The Sadhana Of Resolution

May 24, 2013 Comments Off on The Sadhana Of Resolution

If a disruption is not resolved before sleep, then a kukarmaphala, fruit of wrongdoing, will be created. The hurt feelings and mental arguments continue to fester until the matter is brought up and openly faced to be resolved. If not resolved within 72 hours, the problem germinates, and elders must take action under spiritual guidance to rectify the matter. The fact that all have chosen to avoid facing the difficulty shows that more serious remedies are required.
Resolution in all cases is accomplished through the hri prayashchitta: apology, the showing of remorse, talking together in small groups and giving gifts as tokens of reconciliation. Humility is the keynote. Sincere apology is offered for participating in argument or confusion, even if one was not necessarily to blame; the karma was there that attracted the situation. Harmony is reinstated by honestly accepting apologies, by forgiving and forgetting with the firm resolve to never bring up the matter again. Zero tolerance is based on the shared understanding that by working together on the firm foundation of love and trust all will progress in religious service and worship. Through these efforts, a sukarmaphala, fruit of right doing, is deliberately created. When two shishyas sit to settle a disharmony, it is sometimes helpful for an uninvolved third party to be present, even silently, to balance the energies.
Sadhana–personal transformation through self-effort–is the magic balm that soothes the nerve system, giving strength for each shishya to have forbearance with people and patience with circumstances. When sadhana is neglected, problems close in. Families find it difficult to see eye to eye. Hard feelings arise in even the simplest and well-intended encounters when the individuals have become too externalized.
There is a natural harmony within our monasteries, which families seek to emulate. Rarely is much discussion required when daily activities are being carried out, for the lines of authority based on seniority are always clear. This is the first boon for maintaining harmony among a group. Ours is a traditional hierarchical system of governance, upheld within our family and monastic communities, established when the Vedas were created. It is a system whereby the elders, in a loving manner, guide those younger than they. So, there is always an atmosphere of respect, loving harmony and meeting of minds. Never is scolding heard or feelings hurt or arguments provoked or sincere questions left unanswered. Here “love is the sum of the law,” and the heartfelt feelings going out from the elders protect and support those who will one day themselves be elders. We create a secure and loving society in which intelligence overrides controversy and the only rigid rule is wisdom. Thus the pranic magnetism of the family or monastery is maintained and kept ever building for sustainable success and spirituality.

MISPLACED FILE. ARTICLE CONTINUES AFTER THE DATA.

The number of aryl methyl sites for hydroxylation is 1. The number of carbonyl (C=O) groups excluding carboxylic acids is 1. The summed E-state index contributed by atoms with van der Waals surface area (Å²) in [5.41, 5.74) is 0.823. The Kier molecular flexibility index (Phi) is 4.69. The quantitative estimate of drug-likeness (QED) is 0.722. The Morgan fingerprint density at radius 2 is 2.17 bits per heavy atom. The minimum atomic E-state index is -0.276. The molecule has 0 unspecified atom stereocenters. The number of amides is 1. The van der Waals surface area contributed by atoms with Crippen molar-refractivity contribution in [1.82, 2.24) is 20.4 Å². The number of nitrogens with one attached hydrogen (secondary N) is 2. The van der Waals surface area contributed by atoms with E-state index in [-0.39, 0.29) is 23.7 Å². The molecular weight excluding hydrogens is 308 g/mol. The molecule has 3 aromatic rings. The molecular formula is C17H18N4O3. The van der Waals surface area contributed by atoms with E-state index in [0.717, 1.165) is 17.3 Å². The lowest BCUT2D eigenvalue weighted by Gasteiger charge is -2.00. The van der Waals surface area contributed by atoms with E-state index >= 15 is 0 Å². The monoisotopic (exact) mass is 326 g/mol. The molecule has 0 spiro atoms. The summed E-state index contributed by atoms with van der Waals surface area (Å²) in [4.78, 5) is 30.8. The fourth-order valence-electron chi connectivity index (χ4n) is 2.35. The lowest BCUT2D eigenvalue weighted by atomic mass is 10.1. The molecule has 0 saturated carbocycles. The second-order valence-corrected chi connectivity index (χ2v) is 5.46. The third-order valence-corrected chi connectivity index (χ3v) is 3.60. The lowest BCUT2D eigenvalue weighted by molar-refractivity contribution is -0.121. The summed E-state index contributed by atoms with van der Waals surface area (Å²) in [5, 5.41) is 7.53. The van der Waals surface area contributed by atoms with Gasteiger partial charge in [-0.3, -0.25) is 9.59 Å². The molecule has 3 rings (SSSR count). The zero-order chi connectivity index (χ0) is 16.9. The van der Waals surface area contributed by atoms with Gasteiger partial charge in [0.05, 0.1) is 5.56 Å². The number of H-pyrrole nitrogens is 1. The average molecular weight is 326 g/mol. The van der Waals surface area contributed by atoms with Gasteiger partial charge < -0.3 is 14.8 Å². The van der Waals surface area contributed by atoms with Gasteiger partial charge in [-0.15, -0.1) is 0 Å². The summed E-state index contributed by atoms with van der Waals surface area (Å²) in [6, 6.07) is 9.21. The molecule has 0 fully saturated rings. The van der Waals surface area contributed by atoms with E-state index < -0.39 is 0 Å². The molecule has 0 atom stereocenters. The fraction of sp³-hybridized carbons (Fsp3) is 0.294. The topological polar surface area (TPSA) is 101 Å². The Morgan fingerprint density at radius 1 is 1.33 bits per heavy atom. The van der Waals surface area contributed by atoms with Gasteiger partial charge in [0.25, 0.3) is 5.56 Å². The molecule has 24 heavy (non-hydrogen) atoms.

Yes, I can tell you from experience that zero tolerance for inharmonious conditions is a workable law and sadhana that can and should be adopted by all spiritual groups and individuals. My satguru, Siva Yogaswami, used to say, “It takes a lot of courage to be happy all the time.” Most people, it seems, would rather be miserable. Think about it. They go through life getting their feelings hurt, resenting this or that and hurting the feelings of others in an endless cycle of unresolved emotion, asking a torrent of unanswerable rhetorical questions. Take today’s average family: it’s a composite of troubled individuals. – by Sathguru Sivaya Subramuniya Swami,from: Living with siva


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